Bargaining power of suppliers
The petroleum industry is a major supplier to the transportation industry and has exclusive control on the prices offered in the market. The profitability of the transportation industry has been affected by the increasing oil prices. Oil prices have been increased by a large extent in the last one decade and this has caused the transport to incur a lot of costs. Therefore, oil suppliers have a higher bargaining power in the transport industry. Other suppliers have minimal bargaining power in the industry because they have small control over the prices offered to the transport industry. For example, companies supplying packaging equipments do not have high bargaining power. Suppliers of vehicles have no bargaining power because there are many automobile companies in the market. Suppliers providing special services such as catering services in aircrafts have a high bargaining power because they have specialized in the provision of these services. These specialized suppliers have high switching costs and companies in the transport industry are unable to change service providers. Transport companies have used new technologies to automate some processes as a means of reducing the number of services obtained from other companies. Suppliers of services in information technology have no large bargaining power due to the high switching costs involved (Golubov and Mostafa, 2005).
Bargaining power of buyers
Transport and distribution companies compete to provide services to large companies. The emergence of e-commerce has caused the companies to focus more on many consumers as possible. Some companies do not offer their customers the freedom to select specific transport companies to deliver their products but assign them to certain transport companies to offer transport services. Buyers incur low switching costs and this provides corporate buyers with a higher bargaining power. Individual customers have little or no bargaining power because they buy in small quantities and no exclusive control over the pricing strategy of the industry. The switching cost for individual buyers is also low and this makes it possible to change transport service providers (Golubov and Mostafa, 2005).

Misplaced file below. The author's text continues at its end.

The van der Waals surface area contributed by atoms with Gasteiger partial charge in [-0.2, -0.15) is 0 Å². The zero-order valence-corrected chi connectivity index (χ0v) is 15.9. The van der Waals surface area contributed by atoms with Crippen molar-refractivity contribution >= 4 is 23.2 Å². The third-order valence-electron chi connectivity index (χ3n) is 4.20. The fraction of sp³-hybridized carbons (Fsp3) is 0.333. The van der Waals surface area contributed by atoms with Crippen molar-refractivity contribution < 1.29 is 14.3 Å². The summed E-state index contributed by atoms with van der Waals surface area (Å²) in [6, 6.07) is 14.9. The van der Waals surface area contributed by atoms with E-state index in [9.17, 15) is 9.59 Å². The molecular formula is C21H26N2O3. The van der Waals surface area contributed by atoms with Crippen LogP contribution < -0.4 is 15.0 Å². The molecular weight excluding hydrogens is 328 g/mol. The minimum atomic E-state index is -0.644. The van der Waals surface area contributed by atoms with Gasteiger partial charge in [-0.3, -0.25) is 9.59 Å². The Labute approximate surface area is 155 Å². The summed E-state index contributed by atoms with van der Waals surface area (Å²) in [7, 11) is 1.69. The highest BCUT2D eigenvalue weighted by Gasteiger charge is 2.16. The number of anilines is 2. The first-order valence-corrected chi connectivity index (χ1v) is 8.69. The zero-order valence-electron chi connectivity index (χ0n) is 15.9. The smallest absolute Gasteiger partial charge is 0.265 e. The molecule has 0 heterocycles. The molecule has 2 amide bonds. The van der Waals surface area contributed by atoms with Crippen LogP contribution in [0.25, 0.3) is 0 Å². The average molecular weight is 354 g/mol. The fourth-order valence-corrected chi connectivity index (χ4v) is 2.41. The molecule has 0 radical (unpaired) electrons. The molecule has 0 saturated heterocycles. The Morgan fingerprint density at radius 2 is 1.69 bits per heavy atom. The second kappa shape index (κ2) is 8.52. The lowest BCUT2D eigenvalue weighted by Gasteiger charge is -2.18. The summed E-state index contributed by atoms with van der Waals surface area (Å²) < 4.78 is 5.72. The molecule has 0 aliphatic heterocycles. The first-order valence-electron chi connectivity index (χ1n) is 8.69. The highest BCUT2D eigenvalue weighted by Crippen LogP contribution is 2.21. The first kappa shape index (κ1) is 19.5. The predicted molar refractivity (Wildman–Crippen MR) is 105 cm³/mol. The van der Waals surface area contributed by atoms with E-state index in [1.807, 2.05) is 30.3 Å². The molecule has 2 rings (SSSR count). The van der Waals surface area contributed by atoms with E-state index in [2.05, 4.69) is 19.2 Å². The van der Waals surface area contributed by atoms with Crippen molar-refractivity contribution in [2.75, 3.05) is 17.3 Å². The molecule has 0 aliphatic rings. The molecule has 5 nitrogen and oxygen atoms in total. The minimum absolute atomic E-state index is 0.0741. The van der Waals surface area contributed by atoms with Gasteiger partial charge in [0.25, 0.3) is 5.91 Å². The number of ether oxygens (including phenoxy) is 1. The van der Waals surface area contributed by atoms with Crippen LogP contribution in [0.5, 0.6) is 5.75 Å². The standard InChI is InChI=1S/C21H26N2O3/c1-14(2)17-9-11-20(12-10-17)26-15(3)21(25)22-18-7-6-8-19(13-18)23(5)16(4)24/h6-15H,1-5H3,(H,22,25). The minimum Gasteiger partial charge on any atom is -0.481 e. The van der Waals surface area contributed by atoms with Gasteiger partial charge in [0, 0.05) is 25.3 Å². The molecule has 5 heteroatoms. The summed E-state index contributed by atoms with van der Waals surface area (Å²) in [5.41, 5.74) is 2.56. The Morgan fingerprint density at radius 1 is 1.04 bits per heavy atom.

Summary of the analysis

Bargaining power of buyers
 
Relatively low for corporate buyers
Very low for individual buyers

Bargaining power of suppliers
 
Very high for oil suppliers
Very low for other suppliers

Rivalry among competitors
 
High competition in the industry

Threat of substitute products
 
There are many substitute products

Threat of new entrants
 
High threat of new entrants

 
Conclusion
The transport and distribution industry in china is very attractive and this has caused penetration of large number of companies in the industry. The intense competition in the industry has made players to adopt different strategies of attracting and retaining customers. Product differentiation is a common feature in the industry and this has provided customers with a wide range of products to purchase. Most of the suppliers and buyers in the industry have minimal bargaining power due to their limited control over the industry. To protect players in the industry, the government should regulate the number of companies in the industry to avoid intense competition and rivalry among the existing companies. Therefore, it is evident that the transport and distribution industry in China has been very competitive and this has encouraged many investors to enter the market.